In this brief note, we outline the business challenges that emerge from this specific connection between geopolitical and cyber risk. Our focus is on how corporate executives and leaders should view and manage this new and interconnected risk and how it should influence global business decisions. This is particularly important in the context of work being done in a country that might be viewed as an adversary, as well as in business sectors that might face potential increased vulnerability.
What is the Cyber Risk from Nation States?
Nation-state cyber risk arises from the objective for certain countries to establish dominance over their adversaries. This includes the development of offensive capabilities that allow one country to target the assets and infrastructure of an adversary. Such offenses usually stem directly from the military, which implies that the capabilities are advanced and effective.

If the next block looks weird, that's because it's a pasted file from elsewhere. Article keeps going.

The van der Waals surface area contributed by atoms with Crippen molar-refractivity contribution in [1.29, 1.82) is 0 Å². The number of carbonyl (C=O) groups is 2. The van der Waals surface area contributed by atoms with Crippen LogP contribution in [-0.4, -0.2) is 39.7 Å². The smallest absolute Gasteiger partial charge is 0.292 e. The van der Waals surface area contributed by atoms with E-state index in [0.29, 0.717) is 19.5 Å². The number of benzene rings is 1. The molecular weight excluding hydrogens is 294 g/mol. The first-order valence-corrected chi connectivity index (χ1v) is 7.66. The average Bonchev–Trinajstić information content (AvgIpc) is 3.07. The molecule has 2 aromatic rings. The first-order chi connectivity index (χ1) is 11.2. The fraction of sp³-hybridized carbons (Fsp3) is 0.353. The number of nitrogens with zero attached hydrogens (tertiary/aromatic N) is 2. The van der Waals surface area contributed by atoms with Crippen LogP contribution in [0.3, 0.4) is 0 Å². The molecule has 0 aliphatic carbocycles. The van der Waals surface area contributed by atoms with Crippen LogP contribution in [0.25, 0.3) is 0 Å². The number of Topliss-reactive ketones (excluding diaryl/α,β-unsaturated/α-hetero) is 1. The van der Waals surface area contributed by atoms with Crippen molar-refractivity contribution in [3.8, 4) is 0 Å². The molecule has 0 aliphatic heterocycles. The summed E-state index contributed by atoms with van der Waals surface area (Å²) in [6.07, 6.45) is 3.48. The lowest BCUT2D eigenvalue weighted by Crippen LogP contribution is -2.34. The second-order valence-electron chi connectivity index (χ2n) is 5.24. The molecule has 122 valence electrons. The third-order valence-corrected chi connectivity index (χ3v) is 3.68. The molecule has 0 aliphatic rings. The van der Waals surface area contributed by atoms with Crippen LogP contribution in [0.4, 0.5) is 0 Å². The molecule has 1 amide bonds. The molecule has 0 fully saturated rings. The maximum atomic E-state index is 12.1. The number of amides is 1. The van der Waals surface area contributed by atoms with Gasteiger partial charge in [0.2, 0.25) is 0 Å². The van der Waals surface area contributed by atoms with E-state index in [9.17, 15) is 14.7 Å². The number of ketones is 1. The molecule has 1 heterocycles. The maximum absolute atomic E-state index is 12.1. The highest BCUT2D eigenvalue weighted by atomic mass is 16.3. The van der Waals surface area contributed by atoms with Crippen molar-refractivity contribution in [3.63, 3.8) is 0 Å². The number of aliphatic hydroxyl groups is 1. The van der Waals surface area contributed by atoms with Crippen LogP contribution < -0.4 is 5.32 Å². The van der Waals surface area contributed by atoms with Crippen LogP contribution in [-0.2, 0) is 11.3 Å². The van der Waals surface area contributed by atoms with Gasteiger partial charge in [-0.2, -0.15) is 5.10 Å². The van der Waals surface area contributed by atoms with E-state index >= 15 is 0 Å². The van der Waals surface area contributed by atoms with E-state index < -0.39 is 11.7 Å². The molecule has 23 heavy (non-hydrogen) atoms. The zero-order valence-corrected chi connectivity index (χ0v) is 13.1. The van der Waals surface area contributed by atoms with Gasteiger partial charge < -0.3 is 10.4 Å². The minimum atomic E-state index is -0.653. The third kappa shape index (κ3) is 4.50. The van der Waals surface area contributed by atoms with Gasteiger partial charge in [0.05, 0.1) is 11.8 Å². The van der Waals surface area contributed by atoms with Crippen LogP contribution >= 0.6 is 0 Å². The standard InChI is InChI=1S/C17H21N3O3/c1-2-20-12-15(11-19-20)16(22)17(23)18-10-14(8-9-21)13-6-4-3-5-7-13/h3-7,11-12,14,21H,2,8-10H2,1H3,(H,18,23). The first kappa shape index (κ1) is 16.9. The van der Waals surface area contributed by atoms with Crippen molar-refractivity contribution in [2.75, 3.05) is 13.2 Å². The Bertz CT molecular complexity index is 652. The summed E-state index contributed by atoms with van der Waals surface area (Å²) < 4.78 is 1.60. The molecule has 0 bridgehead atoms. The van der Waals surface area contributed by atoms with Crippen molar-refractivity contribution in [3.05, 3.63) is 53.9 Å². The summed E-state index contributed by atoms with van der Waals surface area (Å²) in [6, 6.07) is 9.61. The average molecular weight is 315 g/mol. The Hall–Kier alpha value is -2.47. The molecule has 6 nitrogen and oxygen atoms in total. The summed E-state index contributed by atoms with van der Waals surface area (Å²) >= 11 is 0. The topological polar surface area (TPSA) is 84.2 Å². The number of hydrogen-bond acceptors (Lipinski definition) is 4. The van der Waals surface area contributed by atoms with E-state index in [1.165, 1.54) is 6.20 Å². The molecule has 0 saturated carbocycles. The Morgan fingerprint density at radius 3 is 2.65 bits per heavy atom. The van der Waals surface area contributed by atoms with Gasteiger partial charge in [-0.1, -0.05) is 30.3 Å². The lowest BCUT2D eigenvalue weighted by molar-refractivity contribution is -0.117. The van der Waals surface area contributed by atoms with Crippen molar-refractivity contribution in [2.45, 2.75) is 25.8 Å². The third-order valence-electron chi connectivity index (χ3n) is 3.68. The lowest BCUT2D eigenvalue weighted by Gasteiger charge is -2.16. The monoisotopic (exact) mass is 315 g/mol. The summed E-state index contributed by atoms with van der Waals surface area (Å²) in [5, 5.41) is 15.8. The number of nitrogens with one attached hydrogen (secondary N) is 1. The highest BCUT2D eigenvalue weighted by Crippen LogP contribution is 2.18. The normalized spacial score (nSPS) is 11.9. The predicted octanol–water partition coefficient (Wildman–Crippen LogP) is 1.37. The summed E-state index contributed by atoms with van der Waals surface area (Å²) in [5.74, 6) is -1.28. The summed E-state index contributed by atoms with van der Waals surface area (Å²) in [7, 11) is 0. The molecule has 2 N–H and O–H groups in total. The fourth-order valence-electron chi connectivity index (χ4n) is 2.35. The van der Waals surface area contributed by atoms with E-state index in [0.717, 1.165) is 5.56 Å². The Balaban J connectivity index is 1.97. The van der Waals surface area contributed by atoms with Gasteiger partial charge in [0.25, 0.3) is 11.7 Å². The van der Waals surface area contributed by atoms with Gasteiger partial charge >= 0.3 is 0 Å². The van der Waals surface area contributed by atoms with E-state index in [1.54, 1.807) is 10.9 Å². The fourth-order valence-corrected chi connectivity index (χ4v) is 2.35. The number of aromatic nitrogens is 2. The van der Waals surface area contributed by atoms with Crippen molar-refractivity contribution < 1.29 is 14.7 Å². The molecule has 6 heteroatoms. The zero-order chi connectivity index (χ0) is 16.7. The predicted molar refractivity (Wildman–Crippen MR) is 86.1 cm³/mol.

The challenge that arises for business executives is that while the offense is military-controlled, the defense must come largely from the private sector. As one might expect, the targets an adversary selects to attack will include the data, systems, services and infrastructure that societies depend on. Such assets are owned and operated by industry. Telecommunications, the banking industry and power are key examples of critical infrastructure sectors that are frequently targeted.